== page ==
Gaddis is known for arguing that Soviet leader Joseph Stalin's personality and role in history constituted one of the most important causes of the Cold War. Within the field of U.S. diplomatic history, he was originally most associated with the concept of post-revisionism, the idea of moving past the revisionist and orthodox interpretations of the origins of the Cold War to embrace what were (in the 1970s) interpretations based upon the then-growing availability of government documents from the United States, Great Britain and other western government archives.[citation needed] Due to his growing focus on Stalin and leanings toward US nationalism, Gaddis is now widely seen as more orthodox than post-revisionist.[28][29] The revisionist Bruce Cumings had a high-profile debate with Gaddis in the 1990s, where Cumings criticized Gaddis as moralistic and lacking in objectivity.[30]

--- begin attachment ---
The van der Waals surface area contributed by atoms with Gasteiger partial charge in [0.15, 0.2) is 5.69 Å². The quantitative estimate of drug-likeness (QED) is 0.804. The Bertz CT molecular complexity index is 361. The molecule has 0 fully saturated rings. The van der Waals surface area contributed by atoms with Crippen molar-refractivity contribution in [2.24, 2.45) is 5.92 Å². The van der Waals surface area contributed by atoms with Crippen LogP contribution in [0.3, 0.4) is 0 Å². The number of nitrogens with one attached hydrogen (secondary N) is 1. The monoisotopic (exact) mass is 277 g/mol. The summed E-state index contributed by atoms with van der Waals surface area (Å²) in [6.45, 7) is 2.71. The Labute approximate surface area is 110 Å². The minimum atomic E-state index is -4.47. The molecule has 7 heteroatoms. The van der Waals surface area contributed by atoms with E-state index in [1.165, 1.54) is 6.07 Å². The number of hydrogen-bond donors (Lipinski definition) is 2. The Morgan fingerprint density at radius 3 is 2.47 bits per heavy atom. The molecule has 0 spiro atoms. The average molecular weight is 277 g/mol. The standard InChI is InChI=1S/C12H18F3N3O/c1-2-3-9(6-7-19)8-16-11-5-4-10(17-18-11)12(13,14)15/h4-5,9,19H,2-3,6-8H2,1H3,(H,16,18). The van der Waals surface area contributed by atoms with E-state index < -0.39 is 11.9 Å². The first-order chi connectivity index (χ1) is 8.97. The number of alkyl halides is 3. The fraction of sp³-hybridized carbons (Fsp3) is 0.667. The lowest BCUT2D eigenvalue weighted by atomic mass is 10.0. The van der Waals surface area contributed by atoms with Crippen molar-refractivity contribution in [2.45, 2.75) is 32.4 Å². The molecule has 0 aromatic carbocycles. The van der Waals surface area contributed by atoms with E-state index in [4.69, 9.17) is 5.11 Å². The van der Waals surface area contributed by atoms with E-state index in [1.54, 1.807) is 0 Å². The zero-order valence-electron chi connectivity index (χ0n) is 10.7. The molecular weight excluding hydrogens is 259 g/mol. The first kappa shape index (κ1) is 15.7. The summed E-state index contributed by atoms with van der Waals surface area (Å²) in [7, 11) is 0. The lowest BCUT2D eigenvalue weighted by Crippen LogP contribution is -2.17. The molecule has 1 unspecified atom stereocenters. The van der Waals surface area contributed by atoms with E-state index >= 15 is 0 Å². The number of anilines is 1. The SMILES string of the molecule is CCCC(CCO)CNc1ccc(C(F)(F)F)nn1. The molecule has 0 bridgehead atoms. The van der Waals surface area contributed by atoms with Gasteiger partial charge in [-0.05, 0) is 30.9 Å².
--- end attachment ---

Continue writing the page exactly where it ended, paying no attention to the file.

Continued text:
Political positions[edit]

Gaddis is close to President George W. Bush, making suggestions to his speech writers,[31] and has been described as an "overt admirer" of the 43rd President.[32] After leaving office, Bush took up painting as a hobby at Gaddis's recommendation.[33]

During the US invasion of Iraq, Gaddis argued: "The world now must be made safe for democracy, and this is no longer just an idealistic issue; it's an issue of our own safety."[34] During the United States occupation of Iraq, Gaddis asserted that Bush had established America "as a more powerful and purposeful actor within the international system than it had been on September 11, 2001." Historian James Chace argues that Gaddis supports an "informal imperial policy abroad."[35] Gaddis believes that preventive war is a constructive part of American tradition, and that there is no meaningful difference between preventive and pre-emptive war.[36]